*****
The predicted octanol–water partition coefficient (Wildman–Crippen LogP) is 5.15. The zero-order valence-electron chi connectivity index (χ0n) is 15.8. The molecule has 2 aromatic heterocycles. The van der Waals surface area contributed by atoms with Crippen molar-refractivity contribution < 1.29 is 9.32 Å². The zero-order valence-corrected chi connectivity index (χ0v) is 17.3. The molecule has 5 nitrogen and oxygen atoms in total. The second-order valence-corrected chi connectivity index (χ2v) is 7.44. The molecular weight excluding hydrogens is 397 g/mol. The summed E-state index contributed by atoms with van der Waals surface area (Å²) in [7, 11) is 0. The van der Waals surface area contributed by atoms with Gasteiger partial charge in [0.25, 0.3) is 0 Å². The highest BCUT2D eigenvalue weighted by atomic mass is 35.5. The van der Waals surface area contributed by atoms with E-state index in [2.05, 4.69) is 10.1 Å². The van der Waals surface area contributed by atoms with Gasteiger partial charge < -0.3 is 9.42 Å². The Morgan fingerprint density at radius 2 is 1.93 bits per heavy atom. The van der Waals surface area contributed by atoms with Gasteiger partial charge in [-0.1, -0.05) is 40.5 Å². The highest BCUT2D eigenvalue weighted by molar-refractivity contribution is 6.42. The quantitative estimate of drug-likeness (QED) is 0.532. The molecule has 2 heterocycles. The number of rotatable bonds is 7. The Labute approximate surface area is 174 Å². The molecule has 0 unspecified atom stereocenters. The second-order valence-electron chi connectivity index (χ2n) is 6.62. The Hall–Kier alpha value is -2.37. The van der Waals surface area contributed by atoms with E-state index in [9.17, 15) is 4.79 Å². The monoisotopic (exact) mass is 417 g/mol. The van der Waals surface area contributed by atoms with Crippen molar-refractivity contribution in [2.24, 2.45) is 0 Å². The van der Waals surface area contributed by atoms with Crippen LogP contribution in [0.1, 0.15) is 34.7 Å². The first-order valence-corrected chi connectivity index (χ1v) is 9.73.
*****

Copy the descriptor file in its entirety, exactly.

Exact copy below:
The predicted octanol–water partition coefficient (Wildman–Crippen LogP) is 5.15. The zero-order valence-electron chi connectivity index (χ0n) is 15.8. The molecule has 2 aromatic heterocycles. The van der Waals surface area contributed by atoms with Crippen molar-refractivity contribution < 1.29 is 9.32 Å². The zero-order valence-corrected chi connectivity index (χ0v) is 17.3. The molecule has 5 nitrogen and oxygen atoms in total. The second-order valence-corrected chi connectivity index (χ2v) is 7.44. The molecular weight excluding hydrogens is 397 g/mol. The summed E-state index contributed by atoms with van der Waals surface area (Å²) in [7, 11) is 0. The van der Waals surface area contributed by atoms with Gasteiger partial charge in [0.25, 0.3) is 0 Å². The highest BCUT2D eigenvalue weighted by atomic mass is 35.5. The van der Waals surface area contributed by atoms with E-state index in [2.05, 4.69) is 10.1 Å². The van der Waals surface area contributed by atoms with Gasteiger partial charge < -0.3 is 9.42 Å². The Morgan fingerprint density at radius 2 is 1.93 bits per heavy atom. The van der Waals surface area contributed by atoms with Gasteiger partial charge in [-0.1, -0.05) is 40.5 Å². The highest BCUT2D eigenvalue weighted by molar-refractivity contribution is 6.42. The quantitative estimate of drug-likeness (QED) is 0.532. The molecule has 2 heterocycles. The number of rotatable bonds is 7. The Labute approximate surface area is 174 Å². The molecule has 0 unspecified atom stereocenters. The second-order valence-electron chi connectivity index (χ2n) is 6.62. The Hall–Kier alpha value is -2.37. The van der Waals surface area contributed by atoms with E-state index in [9.17, 15) is 4.79 Å². The monoisotopic (exact) mass is 417 g/mol. The van der Waals surface area contributed by atoms with Crippen molar-refractivity contribution in [2.24, 2.45) is 0 Å². The van der Waals surface area contributed by atoms with Crippen LogP contribution in [0.1, 0.15) is 34.7 Å². The first-order valence-corrected chi connectivity index (χ1v) is 9.73.